BOSTON -- Gov. Bruce G. Sundlun of Rhode Island said yesterday that his administration has entered into an agreement with the Narragansett Indian tribe that could bring casino gambling to the state.
The announcement was made late yesterday afternoon at a press conference at the statehouse in Providence.
Neither the governor's office nor the tribe would comment on the accord until after the press conference had ended.
Legislative sources in Rhode Island said, however, that the agreement between the tribe and the state will allow the Narragansetts to operate a casino in exchange for paying the state 16.5% of gross casino revenues.
The agreement was considered to be a significant development in New England by financial players, especially with Massachusetts actively courting the Wampanoag tribe for a tribal-run casino in New Bedford.
But Gov. William E Weld of Massachusetts is not as far along with his plans to bring gambling to the state as Sundlun appears to be.
Last week, Weld signed a letter of intent with the Wampanoags that said the governor is committed to several provisions that would bring gambling to the state.
Weld said he would give state lawmakers an opportunity to vote yes or no on the measure. He said that both the state and the tribe were committed to a plan ironed out by the governor's counsel that could send hundreds of millions of dollars a year to the state's coffers.
Weld's next step will be to create a compact and convince legislators to support it. That may be easier in Sundlun's case because both Sundlun and the legislative leadership are Democrats. Weld is a Republican and the Massachusetts legislature is controlled by Democrats.
The accord in Rhode Island was not expected because Sundlun has been an opponent of using casino revenues to help states balance their budgets. The governor's change of position was spurred by recent rulings by the U.S. Supreme Court that will permit tribal-owned casinos.
The Rhode Island tribe has. the benefit of working with a company that has experience in the establishment of Indian casinos.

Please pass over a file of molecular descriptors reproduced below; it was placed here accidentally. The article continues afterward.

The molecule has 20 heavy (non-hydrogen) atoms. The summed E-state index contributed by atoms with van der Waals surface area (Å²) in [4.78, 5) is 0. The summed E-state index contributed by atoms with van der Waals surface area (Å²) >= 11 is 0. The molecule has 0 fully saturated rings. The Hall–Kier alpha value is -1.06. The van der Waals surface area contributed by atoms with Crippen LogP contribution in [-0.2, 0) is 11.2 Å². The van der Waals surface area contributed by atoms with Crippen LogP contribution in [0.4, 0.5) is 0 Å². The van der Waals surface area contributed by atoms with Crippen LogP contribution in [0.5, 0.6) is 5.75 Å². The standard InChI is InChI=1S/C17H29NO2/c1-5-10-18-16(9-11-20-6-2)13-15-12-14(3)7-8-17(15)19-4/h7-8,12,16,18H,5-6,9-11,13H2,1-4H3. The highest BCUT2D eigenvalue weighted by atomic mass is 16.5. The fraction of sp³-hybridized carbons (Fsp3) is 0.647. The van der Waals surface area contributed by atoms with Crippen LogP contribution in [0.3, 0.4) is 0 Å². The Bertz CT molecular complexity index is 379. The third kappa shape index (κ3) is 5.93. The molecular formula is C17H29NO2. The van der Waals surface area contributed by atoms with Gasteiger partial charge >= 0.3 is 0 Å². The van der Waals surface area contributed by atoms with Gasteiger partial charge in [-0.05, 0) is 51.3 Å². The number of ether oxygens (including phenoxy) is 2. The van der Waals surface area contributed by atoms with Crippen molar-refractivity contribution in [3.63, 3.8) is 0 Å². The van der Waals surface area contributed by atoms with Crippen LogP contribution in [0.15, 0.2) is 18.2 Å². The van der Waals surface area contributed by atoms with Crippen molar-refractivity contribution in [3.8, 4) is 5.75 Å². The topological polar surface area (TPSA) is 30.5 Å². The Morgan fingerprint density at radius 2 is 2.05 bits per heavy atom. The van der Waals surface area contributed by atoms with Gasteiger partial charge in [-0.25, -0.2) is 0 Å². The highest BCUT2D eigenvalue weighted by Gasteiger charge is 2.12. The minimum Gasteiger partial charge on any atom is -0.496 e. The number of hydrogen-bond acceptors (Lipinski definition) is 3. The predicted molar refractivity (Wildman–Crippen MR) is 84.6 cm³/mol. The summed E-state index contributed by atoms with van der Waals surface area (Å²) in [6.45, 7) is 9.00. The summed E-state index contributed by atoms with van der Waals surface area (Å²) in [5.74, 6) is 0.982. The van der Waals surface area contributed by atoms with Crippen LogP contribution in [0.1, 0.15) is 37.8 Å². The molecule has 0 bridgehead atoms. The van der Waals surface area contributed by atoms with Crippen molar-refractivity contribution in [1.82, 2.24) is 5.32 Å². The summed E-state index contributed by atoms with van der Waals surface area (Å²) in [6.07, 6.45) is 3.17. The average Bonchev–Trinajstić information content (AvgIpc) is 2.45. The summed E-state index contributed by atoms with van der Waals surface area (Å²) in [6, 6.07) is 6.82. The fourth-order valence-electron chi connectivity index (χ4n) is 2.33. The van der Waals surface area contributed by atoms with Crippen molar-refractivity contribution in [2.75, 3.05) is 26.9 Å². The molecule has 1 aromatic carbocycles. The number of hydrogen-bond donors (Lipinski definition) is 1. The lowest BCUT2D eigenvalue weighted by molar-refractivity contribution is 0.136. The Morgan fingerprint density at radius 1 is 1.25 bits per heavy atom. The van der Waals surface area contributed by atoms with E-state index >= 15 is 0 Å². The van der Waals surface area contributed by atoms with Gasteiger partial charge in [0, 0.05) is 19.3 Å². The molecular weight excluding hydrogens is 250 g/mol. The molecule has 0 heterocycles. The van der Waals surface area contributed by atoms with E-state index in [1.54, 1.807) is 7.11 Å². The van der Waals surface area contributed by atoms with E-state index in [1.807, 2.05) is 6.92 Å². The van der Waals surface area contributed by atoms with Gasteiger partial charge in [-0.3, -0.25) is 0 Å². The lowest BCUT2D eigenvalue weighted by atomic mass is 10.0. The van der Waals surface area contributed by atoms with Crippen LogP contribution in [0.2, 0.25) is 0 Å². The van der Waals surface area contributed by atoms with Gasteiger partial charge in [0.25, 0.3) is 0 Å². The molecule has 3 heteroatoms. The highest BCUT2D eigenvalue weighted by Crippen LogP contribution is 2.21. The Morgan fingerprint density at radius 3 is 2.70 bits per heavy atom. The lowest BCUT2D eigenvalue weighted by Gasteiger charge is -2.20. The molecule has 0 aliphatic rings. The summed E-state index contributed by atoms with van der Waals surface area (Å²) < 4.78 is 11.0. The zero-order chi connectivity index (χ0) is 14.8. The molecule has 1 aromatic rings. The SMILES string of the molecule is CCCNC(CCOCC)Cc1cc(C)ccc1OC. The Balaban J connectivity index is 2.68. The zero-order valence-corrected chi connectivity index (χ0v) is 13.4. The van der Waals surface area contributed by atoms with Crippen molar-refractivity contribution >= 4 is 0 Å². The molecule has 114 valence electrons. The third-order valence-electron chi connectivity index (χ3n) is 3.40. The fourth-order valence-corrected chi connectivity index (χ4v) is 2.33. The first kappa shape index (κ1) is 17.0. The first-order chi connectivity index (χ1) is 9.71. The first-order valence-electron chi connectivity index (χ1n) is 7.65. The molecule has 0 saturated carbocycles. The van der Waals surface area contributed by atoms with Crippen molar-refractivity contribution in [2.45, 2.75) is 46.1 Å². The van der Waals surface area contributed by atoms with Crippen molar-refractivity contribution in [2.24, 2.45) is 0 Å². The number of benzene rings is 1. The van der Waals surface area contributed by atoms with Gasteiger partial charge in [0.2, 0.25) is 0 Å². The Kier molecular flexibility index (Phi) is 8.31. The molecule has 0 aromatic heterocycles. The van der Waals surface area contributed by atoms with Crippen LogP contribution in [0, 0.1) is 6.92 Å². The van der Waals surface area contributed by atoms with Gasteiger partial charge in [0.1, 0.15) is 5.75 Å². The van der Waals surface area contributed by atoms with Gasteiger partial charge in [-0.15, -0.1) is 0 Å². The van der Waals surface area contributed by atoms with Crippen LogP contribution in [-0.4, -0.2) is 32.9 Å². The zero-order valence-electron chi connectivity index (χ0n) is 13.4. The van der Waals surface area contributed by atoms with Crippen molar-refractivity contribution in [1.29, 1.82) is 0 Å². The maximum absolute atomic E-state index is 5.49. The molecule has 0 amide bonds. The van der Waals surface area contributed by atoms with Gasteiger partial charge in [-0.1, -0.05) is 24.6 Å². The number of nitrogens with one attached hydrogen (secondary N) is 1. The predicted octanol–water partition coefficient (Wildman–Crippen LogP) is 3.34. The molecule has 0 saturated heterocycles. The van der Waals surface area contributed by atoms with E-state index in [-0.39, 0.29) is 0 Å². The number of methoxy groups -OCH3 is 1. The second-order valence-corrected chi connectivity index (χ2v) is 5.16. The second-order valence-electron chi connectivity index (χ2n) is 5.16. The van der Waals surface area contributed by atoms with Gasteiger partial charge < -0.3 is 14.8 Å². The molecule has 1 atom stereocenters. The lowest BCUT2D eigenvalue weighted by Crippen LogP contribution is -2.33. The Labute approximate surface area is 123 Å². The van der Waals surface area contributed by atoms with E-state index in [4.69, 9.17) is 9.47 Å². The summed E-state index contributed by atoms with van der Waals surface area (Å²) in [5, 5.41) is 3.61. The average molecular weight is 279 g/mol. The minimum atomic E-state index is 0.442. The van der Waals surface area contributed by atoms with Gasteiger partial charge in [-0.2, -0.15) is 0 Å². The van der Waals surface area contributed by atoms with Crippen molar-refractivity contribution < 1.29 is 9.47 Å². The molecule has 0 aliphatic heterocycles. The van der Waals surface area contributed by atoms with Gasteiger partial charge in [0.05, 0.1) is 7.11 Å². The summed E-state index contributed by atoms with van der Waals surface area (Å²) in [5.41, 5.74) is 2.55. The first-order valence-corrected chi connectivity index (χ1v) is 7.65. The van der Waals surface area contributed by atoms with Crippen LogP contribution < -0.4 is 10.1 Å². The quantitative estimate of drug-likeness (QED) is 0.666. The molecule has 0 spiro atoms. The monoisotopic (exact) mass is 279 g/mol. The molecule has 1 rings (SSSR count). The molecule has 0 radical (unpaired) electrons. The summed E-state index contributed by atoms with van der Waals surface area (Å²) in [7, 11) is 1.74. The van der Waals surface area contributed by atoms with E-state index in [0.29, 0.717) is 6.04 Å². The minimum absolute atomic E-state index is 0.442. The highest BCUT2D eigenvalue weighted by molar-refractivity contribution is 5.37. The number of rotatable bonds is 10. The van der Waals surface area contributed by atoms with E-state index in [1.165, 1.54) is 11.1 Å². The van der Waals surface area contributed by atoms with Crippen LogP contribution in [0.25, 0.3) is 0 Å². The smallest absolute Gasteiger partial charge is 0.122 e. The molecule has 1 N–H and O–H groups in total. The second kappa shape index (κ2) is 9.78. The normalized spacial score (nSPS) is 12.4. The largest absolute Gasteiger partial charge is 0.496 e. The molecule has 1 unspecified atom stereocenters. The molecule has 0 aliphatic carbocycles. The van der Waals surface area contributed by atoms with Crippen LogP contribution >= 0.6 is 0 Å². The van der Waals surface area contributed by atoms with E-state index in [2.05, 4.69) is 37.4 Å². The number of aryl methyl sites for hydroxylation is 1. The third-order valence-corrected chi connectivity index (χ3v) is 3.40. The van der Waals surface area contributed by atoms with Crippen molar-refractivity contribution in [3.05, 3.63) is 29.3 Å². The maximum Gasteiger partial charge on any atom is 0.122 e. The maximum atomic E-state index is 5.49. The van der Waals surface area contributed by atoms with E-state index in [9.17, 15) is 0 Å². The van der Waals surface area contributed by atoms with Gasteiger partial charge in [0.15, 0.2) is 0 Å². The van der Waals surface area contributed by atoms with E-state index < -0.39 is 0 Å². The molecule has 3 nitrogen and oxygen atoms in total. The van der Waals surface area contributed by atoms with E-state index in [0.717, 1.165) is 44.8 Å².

The company, Capital Gaming International, has set up tribal casinos in six locations, including one in upstate New York. The Massachusetts tribe's company, Carnival Hotels and Casinos, has not handled any Indian casinos.
That experience could be important. Many tribes decide that the best spot for their casinos is off tribal land, which requires federal approval for the construction.
One. Rhode Island source familiar with the negotiations said yesterday that the state and the tribe are leaning to a site off Interstate ROute 95 near West Greenwich.
If approved, the casino would face a stiff challenge from the highly successful Foxwoods Casino in Ledyard, Conn. Last year, Foxwoods, which is managed by the Mashantucket-Pequot tribe, earned more than $800 million after prizes were paid.
But legislative approval of the Rhode Island casino is by no means assured. The casino could be hurt by the same type of political bickering that is expected in Massachusetts. After Weld forged his agreement with the tribe, legislators throughout the Bay State said that they would fight the governor's plan because they want a piece of the casinos in their district.
Several legislators in Rhode Island said that plans to establish casinos in Charleston and Providence have not been set aside just because of yesterday's announcement.
Steven White, public information officer for state Attorney General Jeff Green, said yesterday that his office plans a thorough review of the governor's agreement.
"We have not been privy to any of the governor's negotiations," White said. "We have petitioned the U.S. Supreme Court with a writ of certiorari to review the use of gambling in the state."
White said that Green is, "personally and professionally opposed to the establishment of gambling" in Rhode Island.
"As the state's top law official, Jeff is worried about what the establishment of gambling will do to the state's crime rate, the impact on the living environment of the state, and legal ramifications of the casino," White said.
Massachusetts Attorney General L. Scott Harshbarger voiced similar concerns last week when the Warnpanoag plan was announced.